Gina Rinehart talks about her father’s iron ore dream in candid interview

Gina Rinehart has used a rare TV interview to talk about her father‘s discovery of the Hamersley iron ore deposits.

The first episode of a two-part ABC Australian Story special aired on Monday night.

The first instalment focused on the Hancock dynasty, from Lang Hancock’s discovery of the massive iron ore deposit, to the way in which he groomed Rinehart from a young age to take over the family business.

It comes as Rinehart moves closer to realising her father’s dream of owning a mine, with the $10 billion Roy Hill mine scheduled to export first ore in September.

The project undertook the largest funding package for any project worldwide, securing $4 billion in funding from export credit agencies and an additional $3 billion from commercial banks.

Describing her relationship with her father, Rinehart said they spent a lot of time together.

“My father and I were very, very close. On the station we were together all the time. I was even sent out on exploration things. And we spent an inordinate amount of time together,” Rinehart said.

Rinehart said her father always wanted to move from someone who received royalties from ore, to a part-owner of an operation.

“He just kept working through his adult life to try to build up towards, you know, being able to be an owner-operator,” Rinehart said.

 “He actually got his money, dumped it in holes in the ground,” Rinehart said of Hancock’s constant exploration efforts.

“I know very well my father would have great feelings about what I’ve done.”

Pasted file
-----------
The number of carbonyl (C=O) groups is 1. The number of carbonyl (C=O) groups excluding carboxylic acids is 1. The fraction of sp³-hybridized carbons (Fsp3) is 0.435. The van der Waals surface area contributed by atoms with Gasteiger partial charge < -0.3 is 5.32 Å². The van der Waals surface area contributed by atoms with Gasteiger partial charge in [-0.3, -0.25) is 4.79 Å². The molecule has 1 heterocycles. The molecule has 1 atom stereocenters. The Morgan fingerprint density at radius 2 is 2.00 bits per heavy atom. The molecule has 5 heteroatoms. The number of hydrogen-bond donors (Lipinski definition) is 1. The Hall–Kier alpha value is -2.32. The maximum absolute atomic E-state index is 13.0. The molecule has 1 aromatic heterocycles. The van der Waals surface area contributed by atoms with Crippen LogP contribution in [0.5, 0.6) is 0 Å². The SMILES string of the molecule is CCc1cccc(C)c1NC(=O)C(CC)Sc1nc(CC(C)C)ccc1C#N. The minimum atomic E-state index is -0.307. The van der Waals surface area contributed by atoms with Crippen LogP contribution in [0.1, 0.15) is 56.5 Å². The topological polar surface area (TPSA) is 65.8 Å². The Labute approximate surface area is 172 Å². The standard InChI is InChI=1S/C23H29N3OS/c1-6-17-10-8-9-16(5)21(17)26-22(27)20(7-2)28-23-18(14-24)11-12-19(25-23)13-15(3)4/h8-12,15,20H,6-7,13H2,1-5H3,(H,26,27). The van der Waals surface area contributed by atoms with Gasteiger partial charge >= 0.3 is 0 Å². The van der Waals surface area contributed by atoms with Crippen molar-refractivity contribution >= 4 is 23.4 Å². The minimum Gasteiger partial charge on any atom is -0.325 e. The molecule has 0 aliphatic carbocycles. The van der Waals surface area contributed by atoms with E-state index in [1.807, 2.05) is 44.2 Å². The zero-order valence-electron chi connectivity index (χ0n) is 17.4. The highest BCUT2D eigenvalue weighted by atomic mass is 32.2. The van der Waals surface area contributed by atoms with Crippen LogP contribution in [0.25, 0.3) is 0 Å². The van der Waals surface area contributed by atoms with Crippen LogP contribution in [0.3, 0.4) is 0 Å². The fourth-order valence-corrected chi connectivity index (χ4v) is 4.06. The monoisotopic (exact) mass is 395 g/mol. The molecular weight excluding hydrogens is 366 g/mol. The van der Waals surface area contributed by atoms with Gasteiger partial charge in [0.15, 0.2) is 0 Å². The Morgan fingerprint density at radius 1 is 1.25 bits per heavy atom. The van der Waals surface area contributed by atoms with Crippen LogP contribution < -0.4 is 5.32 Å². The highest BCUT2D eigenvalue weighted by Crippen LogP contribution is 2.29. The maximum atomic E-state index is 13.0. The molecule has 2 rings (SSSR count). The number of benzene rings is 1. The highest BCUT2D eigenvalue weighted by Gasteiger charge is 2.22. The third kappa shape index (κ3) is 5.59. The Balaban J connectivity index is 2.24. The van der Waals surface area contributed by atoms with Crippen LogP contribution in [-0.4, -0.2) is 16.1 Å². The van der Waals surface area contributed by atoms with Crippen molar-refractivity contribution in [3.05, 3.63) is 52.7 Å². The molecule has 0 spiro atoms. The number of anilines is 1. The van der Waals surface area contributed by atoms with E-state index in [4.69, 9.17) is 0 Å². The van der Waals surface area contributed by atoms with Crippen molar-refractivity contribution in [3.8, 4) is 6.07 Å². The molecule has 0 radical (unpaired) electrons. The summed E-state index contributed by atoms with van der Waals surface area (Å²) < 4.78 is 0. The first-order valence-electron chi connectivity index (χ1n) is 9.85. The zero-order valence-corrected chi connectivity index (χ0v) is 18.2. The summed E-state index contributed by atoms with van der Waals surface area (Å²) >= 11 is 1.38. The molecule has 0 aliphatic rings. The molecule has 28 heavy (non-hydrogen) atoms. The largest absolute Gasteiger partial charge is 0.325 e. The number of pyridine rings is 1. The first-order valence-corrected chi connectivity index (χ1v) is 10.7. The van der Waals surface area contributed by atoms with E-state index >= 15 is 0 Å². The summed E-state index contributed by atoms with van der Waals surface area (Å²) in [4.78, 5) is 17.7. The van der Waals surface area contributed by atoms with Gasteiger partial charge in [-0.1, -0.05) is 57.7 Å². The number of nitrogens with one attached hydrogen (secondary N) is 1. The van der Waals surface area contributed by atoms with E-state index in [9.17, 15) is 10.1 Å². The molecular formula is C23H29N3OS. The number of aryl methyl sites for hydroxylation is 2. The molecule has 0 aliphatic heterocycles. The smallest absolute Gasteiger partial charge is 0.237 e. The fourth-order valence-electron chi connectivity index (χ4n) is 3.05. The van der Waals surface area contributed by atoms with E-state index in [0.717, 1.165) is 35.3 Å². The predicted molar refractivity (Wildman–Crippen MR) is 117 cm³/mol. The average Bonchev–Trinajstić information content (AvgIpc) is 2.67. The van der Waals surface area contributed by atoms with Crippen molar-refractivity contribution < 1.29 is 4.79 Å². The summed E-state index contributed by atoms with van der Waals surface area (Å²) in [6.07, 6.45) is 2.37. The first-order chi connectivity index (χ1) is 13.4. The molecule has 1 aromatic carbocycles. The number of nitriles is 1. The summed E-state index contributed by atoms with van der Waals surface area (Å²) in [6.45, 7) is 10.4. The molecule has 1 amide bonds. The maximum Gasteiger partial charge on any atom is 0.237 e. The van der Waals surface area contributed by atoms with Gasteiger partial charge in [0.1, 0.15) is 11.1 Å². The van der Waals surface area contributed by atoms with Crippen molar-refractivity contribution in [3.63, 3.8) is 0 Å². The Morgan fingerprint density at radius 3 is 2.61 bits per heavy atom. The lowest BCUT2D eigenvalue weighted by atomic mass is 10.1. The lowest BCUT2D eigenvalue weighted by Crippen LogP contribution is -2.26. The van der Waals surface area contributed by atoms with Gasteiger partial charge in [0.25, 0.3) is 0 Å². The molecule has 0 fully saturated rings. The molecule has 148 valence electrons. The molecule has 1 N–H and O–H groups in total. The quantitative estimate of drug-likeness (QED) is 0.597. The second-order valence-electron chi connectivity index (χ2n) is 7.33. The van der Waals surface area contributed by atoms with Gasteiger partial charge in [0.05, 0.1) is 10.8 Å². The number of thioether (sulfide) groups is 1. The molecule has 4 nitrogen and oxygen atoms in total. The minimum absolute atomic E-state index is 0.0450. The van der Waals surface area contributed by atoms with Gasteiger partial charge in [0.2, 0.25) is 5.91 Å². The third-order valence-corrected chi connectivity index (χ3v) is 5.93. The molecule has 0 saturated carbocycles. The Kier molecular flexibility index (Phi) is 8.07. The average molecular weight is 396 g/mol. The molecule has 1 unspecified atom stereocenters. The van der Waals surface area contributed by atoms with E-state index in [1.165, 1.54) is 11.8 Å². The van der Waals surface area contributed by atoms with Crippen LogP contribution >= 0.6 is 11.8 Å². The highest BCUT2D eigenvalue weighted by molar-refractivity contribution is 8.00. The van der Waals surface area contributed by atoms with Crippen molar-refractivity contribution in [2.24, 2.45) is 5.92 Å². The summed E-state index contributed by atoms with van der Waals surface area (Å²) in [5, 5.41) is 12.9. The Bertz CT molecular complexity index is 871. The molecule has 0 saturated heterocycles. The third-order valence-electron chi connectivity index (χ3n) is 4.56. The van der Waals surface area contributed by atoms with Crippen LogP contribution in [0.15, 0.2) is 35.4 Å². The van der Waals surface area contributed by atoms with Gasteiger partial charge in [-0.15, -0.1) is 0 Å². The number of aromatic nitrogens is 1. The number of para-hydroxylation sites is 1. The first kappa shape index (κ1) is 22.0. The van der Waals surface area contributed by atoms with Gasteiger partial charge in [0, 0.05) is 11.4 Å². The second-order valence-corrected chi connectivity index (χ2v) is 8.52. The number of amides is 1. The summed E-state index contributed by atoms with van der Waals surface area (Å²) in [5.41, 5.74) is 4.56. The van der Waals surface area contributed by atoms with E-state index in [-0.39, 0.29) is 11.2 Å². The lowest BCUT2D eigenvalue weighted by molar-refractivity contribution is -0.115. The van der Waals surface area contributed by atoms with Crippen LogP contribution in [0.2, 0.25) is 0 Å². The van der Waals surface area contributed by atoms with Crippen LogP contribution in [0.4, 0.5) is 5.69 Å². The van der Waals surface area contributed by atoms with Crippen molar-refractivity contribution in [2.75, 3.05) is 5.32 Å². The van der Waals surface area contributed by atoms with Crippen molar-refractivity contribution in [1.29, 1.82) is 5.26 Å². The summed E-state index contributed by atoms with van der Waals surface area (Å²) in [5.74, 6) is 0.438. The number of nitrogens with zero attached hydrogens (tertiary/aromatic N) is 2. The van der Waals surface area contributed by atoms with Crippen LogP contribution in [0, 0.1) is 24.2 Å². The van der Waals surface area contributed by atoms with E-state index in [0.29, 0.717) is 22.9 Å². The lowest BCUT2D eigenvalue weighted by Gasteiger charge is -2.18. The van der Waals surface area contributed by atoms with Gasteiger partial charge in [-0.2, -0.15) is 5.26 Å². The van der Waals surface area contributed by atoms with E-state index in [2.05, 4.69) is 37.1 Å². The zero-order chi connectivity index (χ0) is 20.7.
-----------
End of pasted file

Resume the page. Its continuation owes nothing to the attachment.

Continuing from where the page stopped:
Family friend and Australian businessman John Singleton said while Hancock had the dream of building a mine, Rinehart turned it into a reality.

“Gina’s great strength, where she will go down in history: she took her Dad’s big dreams and made them big realities,” Singleton said.

“She built the big mine. She financed the big mine. She made the dream come true.”

Business woman and friend Imelda Roche said the public should take more pride in what Rinehart has achieved.

“Every time, you know, a new news story breaks…there’s usually something derogatory to say about her; about the family relationships. And it puzzles me why Australia doesn’t take more pride in her achievement,” Roche said.

“The tenacity and determination that Gina demonstrates is no doubt part of her heritage.”

Rinehart’s two eldest children, John Hancock and Bianca Rinehart, are battling their mother in the Federal and Supreme Court systems over their share in the Roy Hill project and the family's $4 billion trust.

They dismissed the Australian Story special as a "public relations exercise" in a letter sent by their lawyers to ABC managing director Mark Scott.

“Gina Rinehart is of course entitled to explain and defend her conduct through the media if she so chooses,” lawyers wrote.

“However, can it be in the ­public interest or consistent with the obligations of the public broadcaster to apply public funds to this end?”

Alluding to the legal battles, Rinehart said her father would not be happy.

“Dad knows how hard it is to build a company; to try and entice financiers to trust us to do the debt financing…and yet still be "whatevered" by a whole lot of litigation: this is not the sort of thing Dad would be thrilled with,” Rinehart said.

Part two of the Australian Story special will air on Monday, July 13.

Image: SMH

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